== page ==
The cowboys are arranged in the manner displayed in the picture at the top of this blog post. No one can see their own hat, of course. The first man, wearing a black hat, is behind a wall and can see none of his companions.

The next in line, on the other side of the wall and wearing a white hat, can only see the two men in front of him and their respective hat colors. The third man, wearing a black hat, can only see the cowboy in front of him. And then the final cowboy can see none of his friends or their hat colors, or indeed his own.

The cowboys have ten minutes to figure it out, or they will be executed. Communication between them is not permitted, and if they attempt it, they will be shot. But if any of the cowboys guesses the color of his own hat correctly, he will save them all.

After just one minute in the searing hypothetical heat, one of the cowboys calls out the color of his hat. Correctly. The riddle is this – and it’s not a trick question – which one of them calls out, and why is he 100% sure of the color of his hat?

The answer – and the logic – is in the comments, and it requires a bit of lateral thinking. Just like the problem we are all facing in the Kindle Store today.

Black Hat Silence

People have noticed that I’ve become increasingly vague when talking about those in our community wearing black hats. I haven’t blogged about the topic since last October. I occasionally try and give out warnings on Facebook and Twitter, but often people are frustrated by vague warnings and want all the particulars – and I just can’t give them. I won’t get into the particular details of why, but let’s just say that the personal cost of speaking out on these topics is far greater than anybody knows.

However, perhaps there is something else I can do, something we can all do, to fight those who cheat and swindle their way to the top. We don’t necessarily have to confront the black hats directly – perhaps we can lift up all those with white hats instead.

Wouldn’t it be great if we could create a network of authors with similar values? I mean those who don’t engage in unethical behavior to game the charts. Those who actually care about the quality of the books they publish, and don’t use any tricks to cheat readers or retailers or bestseller charts.

Good people, if you want shorthand.

What if there was a way that good people could promote each other? Instead of tearing down the scammers and slimeballs, we could just… leapfrog them. Don’t invite them to our promos. Shut them out of our networks. Instead, only loop in those who respect the craft, the work, the business, and each other.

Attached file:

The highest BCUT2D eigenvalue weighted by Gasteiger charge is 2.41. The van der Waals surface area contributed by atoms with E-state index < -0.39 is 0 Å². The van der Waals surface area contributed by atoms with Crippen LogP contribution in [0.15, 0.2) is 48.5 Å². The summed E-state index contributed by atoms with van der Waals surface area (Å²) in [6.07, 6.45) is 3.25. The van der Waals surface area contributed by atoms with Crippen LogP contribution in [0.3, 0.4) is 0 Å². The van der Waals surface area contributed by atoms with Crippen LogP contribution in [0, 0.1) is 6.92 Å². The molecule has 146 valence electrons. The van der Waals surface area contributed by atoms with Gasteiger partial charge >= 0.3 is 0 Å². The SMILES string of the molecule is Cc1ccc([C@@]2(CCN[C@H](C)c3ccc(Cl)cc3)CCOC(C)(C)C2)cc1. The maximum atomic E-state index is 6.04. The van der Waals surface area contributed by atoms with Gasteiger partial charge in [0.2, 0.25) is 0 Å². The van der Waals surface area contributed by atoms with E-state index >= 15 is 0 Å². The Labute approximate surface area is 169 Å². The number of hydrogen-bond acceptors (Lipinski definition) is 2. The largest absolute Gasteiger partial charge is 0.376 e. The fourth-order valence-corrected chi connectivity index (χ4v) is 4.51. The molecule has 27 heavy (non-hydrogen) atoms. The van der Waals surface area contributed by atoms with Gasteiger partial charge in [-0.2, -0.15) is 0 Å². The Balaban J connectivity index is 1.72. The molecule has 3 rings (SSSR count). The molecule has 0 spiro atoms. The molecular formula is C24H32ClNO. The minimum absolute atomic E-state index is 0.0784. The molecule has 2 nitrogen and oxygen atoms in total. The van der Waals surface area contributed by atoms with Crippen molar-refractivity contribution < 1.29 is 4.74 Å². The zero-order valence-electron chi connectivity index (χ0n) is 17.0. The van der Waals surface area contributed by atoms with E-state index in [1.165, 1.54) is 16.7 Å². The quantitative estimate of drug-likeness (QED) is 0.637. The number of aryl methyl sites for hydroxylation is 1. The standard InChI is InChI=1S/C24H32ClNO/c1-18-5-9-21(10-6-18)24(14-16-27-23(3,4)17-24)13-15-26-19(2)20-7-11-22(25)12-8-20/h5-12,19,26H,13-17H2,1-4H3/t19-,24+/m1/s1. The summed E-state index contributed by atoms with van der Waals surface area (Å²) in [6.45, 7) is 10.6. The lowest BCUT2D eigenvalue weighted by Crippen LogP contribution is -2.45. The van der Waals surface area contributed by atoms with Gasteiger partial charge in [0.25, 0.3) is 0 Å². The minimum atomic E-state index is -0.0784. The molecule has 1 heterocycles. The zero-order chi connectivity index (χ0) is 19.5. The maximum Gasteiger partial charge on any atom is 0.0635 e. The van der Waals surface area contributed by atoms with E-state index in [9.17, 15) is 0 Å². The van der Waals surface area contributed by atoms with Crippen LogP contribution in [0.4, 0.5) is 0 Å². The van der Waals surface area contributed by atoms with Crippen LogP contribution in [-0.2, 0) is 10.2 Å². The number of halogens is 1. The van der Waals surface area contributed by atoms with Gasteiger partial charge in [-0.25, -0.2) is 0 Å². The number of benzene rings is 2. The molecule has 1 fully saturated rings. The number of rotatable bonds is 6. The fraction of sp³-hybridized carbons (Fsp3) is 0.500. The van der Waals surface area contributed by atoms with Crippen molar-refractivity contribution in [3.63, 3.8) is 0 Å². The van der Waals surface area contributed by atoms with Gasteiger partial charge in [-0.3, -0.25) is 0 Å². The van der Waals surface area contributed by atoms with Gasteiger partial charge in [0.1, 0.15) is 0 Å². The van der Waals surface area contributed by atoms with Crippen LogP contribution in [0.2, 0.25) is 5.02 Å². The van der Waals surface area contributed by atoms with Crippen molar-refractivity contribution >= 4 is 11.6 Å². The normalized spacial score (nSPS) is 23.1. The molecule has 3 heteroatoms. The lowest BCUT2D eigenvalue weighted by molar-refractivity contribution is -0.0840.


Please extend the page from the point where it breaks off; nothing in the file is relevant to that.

I’ve been thinking about this all weekend, while at a conference in America. It was a wonderful event with some really superb sessions which got the brain whirring. I won’t drop any names here as I rather deliberately don’t want to associate anyone with the views I’m expressing in case they attract any heat, but you can see me raving on Twitter about the event and all the things which impressed me.

During the many long discussions I had with fellow authors and industry people last week, a recurring topic was where the industry was headed, of course. Again, not associating anyone else with my opinion – I want to be clear on that – but my personal view is that the problems posed by unethical individuals and entities and groups are growing, not abating, and that there is real danger here because we are talking about it less. Publicly, at least.

Scamming and cheating hasn’t stopped just because fewer people are speaking about it – in many ways it is worse than ever, but the dangers of highlighting it today are such that many voices have retreated from the discussion. I’m not criticizing anyone who that applies to; it also applies to me, quite frankly. There are so many things going on right now that I would love to be explicit about, because there are really dangerous currents going on under the surface, and some particularly nasty people operating, worse than those that have come before, engaging in even more insidious practices.

And the community can’t police itself like it used to.

I don’t know how all this will pan out. To really combat all this stuff, you would need the world’s biggest retailer to actually care what is happening to its store. You would need some superpowered version of the watchdogs of before, with endless legal funds and reserves of energy – a full time staff with a panel of technical experts who understood how all the ad platforms and algorithms worked, so they could grapple with the incredibly complex scams that are operating right now. And you would need institutional support to handle the cyber-security (and actual security) implications of taking on people who routinely employ clickfarms and bots and hackers, people who think nothing of issuing legal threats (or other kinds of threats).

Which is not going to happen, of course. This isn’t to criticize any entities or individuals that have sacrificed a lot over the last few years, and decades, to protect authors from various scams. I think they deserve a tremendous amount of gratitude from the community.

But the simple fact is that the scams have now exponentially exploded in technical complexity, and those wearing black hats are much more ruthless; they have deeper pockets, more to protect.

Creative Solutions